What is Measles?
Measles, otherwise known as Morbilli or Rubeola signifies an infected respiratory system caused specifically by the virus paramyxovirus belonging to the Morbillivirus genus.
Causes of measles
Both the rubella as well as the rubeola viruses usually enters the body through one’s respiratory route. This means that both viruses tend to be contagious through sneezing as well as coughing. In fact, there are very few viruses that are as contagious as rubeola. Hence this virus can spread quickly in a population that is susceptible to rubeola. One who is infected retains the virus within one’s respiratory tract before one gets sick so that it might spread measles without being in any way conscious of it.
Medication for measles
Symptomatic drugs like paracetamol or ibuprofen can be taken to bring down pain and fever.
Prevention of measles
The only way to prevent measles is by immunization in the form of anti-measles vaccination.
Risk factors of measles
The complication of German measles or congenital rubella occurs if a pregnant woman who is infected passes the rubella virus to her child who is yet to be born. Such children can have heart defects, cataracts, learning disabilities as well as hearing impairment. The infection can even bring about miscarriage or even still birth. Other potential complications include ear infections, inflammation of the brain and pneumonia. Pneumonia resulting from measles is so critical in infants that most infant deaths are caused by this condition.
Symptoms of measles
Symptoms of red measles
Symptoms of rubeola infection are apparent only about two weeks after one gets infected. This period is termed as the incubation period. The virus keeps multiplying through this period and the symptoms become clear in two stages. The early state produces the following symptoms
- Feeling very weak
- Red eyes or conjunctivitis
- Running nose
- Lack of appetite
Appearance of rashes as a result of red measles occurs 2 - 4 days later.
- Usually the rash appear on one’s face and spreads along the trunk and into the limbs.
- Initially the rash appear as tiny red bumps which soon blend into one another as more rash appear on the body till it seems uniformly red from a little distance away.
- Measles patients can develop tiny gray spots on the inner part of the cheek termed ‘Koplik spots’.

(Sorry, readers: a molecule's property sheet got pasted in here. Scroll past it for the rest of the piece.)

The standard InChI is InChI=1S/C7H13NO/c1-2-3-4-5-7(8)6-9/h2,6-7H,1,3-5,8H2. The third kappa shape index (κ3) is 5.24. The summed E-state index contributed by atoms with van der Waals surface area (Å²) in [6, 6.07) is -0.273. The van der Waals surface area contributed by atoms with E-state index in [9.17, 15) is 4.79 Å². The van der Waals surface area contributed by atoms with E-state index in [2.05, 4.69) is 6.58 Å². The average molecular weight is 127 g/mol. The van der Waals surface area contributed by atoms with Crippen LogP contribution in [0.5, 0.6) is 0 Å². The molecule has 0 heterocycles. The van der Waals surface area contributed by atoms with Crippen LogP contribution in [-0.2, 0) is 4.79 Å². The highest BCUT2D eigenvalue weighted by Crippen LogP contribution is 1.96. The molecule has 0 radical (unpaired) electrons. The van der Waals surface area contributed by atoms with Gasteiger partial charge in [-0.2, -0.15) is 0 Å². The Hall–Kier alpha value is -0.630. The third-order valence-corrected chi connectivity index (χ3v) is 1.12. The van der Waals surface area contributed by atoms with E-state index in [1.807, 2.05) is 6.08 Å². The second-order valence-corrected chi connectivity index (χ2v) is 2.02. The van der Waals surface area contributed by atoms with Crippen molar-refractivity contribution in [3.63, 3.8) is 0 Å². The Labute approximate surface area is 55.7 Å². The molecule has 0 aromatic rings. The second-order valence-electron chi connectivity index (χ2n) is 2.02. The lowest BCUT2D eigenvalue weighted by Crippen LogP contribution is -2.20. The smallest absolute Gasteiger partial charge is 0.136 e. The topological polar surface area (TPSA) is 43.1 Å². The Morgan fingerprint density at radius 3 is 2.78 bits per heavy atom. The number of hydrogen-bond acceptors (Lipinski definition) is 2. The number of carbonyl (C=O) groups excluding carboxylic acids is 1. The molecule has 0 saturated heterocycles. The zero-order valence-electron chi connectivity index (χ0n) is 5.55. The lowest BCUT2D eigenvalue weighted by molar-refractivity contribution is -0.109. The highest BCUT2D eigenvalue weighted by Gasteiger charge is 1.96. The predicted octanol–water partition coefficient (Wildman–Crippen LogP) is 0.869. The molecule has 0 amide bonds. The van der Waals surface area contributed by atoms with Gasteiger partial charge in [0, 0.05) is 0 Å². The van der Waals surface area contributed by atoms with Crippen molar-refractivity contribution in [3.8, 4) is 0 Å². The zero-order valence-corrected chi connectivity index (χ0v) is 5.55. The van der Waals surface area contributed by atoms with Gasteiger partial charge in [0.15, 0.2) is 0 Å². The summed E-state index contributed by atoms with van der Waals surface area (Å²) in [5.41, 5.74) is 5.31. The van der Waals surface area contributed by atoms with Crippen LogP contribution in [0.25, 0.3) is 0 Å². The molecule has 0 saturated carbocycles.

- The rash is not at all itchy. However, as the rash disappears, the skin can shed as if it is getting peeled off.
- Red measles is especially severe in those whose immune systems are weakened including patients who have HIV or are malnourished.
Symptoms of German measles
The symptoms of German measles are milder than those of red measles. The incubation period between the virus infection and before the appearance of the rash is about 2 weeks. The symptoms of rubella infection are…
- Symptoms like general debility, headache, low-grade fever or red eyes appear some days before the appearance of the rash. However, these symptoms are apparent more in adults.
- Swollen and tender lymph nodes can develop down the back of one’s neck
- The color of the rash tends to be pink to light red. Beginning as separate spots, the rash might blend together in the course of time. Usually, the rash begins on one’s face and tends to move down and reach the trunk.
- The rash is not usually itchy, but the skin can shed once it start to disappear.
- Symptoms might be very mild so that they remain unnoticed particularly in children. They resolve themselves soon enough, although the enlarged lymph nodes remain for a few more weeks
Treatment for measles
No specific treatment is indicated for measles. With supportive treatment as well as rest uncomplicated measles can be cured. Medical advice should be sought if the patient develops complications.
Types of measles
There are two types of measles. They are…
- Red measles, also called ‘hard measles’ or just plain ‘measles’ are caused by the virus rubeola. Most people recover from red measles without encountering any problems.
- German measles, otherwise known as ‘three day measles’ is caused by the virus rubella. German measles is a milder form of red measles.